Thousands of waste plants at risk of closure in future
Thousands of waste facilities in the UK are at risk of becoming "stranded assets" due to them not being fit-for-purpose as the resource economy evolves, industry advisor Peter Jones has warned.
According to Jones, a lack of cohesive thinking and joined-up policy within the waste management sector has resulted in many plants being built over the past decade that may become redundant in the future. This could be due to either the wrong technology being adopted, security issues around feedstock supply, or decreasing values of traditional waste outputs.
Jones has done some number-crunching and believes in total some 2,000 composting plants, 600 materials recycling facilities (MRFs), 40 anaerobic digestion (AD) facilities and 23 non-CHP thermal plants could be at risk.
“I can see plants being built today that won’t be there in five years’ time because there won’t be the feedstock levels available,” he told delegates at the RWM show in Birmingham today (September 14).
“The industry is moving so fast, as is the investment base around it … the current drift we are facing is an ad-hoc piecemeal approach, with no coherent planning so we have disaggregated sites. We are building the wrong facilities in the wrong places – they will become stranded.”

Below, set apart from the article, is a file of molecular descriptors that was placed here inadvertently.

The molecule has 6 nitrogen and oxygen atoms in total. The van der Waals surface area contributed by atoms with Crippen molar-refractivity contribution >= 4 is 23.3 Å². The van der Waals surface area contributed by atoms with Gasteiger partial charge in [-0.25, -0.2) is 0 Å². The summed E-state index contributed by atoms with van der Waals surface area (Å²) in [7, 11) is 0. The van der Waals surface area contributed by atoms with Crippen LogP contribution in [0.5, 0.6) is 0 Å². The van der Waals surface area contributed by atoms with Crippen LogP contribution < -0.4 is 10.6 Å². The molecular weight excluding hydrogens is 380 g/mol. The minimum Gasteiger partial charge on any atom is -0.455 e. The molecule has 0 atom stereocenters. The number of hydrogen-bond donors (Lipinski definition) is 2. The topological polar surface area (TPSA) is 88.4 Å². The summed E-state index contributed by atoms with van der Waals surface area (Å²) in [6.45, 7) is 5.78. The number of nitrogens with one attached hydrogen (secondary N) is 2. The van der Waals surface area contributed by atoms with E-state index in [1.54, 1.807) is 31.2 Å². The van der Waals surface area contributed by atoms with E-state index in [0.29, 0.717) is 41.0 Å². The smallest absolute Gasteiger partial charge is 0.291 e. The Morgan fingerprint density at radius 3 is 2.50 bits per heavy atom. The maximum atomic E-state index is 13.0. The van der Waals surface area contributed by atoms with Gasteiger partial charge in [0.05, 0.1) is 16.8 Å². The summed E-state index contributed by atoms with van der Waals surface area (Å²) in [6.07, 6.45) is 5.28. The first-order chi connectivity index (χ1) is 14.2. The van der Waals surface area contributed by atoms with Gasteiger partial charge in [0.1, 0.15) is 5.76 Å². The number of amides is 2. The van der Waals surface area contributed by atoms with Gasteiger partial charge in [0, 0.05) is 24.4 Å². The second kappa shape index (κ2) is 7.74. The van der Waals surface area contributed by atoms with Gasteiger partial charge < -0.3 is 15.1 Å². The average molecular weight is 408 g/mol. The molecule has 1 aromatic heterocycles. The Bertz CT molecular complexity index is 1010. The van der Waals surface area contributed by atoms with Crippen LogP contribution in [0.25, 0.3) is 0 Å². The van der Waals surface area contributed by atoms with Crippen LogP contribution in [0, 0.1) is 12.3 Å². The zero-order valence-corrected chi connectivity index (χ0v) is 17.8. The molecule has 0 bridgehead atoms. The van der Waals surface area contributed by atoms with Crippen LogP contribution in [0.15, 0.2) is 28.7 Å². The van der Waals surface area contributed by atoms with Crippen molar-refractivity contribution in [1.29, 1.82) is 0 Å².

He said the waste sector was on a cusp, where traditional front-end margins and added value such as gate fees were shifting to the back-end of materials processing, resulting in high value “exit outputs” from renewable gas and electricity.
“Waste management companies who don’t move into this space will find that energy and heating firms will,” Jones said, adding that in terms of scrap resources, the UK energy market was worth £108bn compared to recyclable materials (£1bn for 15 – 20m tonnes) and composting soils (£0.1bn for 4m tonnes).
“[The recyclables market] is peanuts in relation to energy, bankers and investors want to see the sorts of figures coming from the energy side,” he told delegates. He added that the carbon potential from composting soils would likely shift into new technologies promoting higher added value exits, such as energy-from-waste.
Jones called for more holistic thinking around the UK’s carbon profile, encapsulating other streams besides waste such as crop residues, sewage sludges, wood residues, gas and coal. He said valuable “energy sinks” needed to be established across the UK where this carbon mix could be tapped into and processed most effectively.
“We’ve got a commitment for renewables to form 20% of the UK’s energy needs by 2020. But we need better understanding and mapping of these material flows otherwise we are not going to develop a coherent set of financial instruments to make better use of them.”
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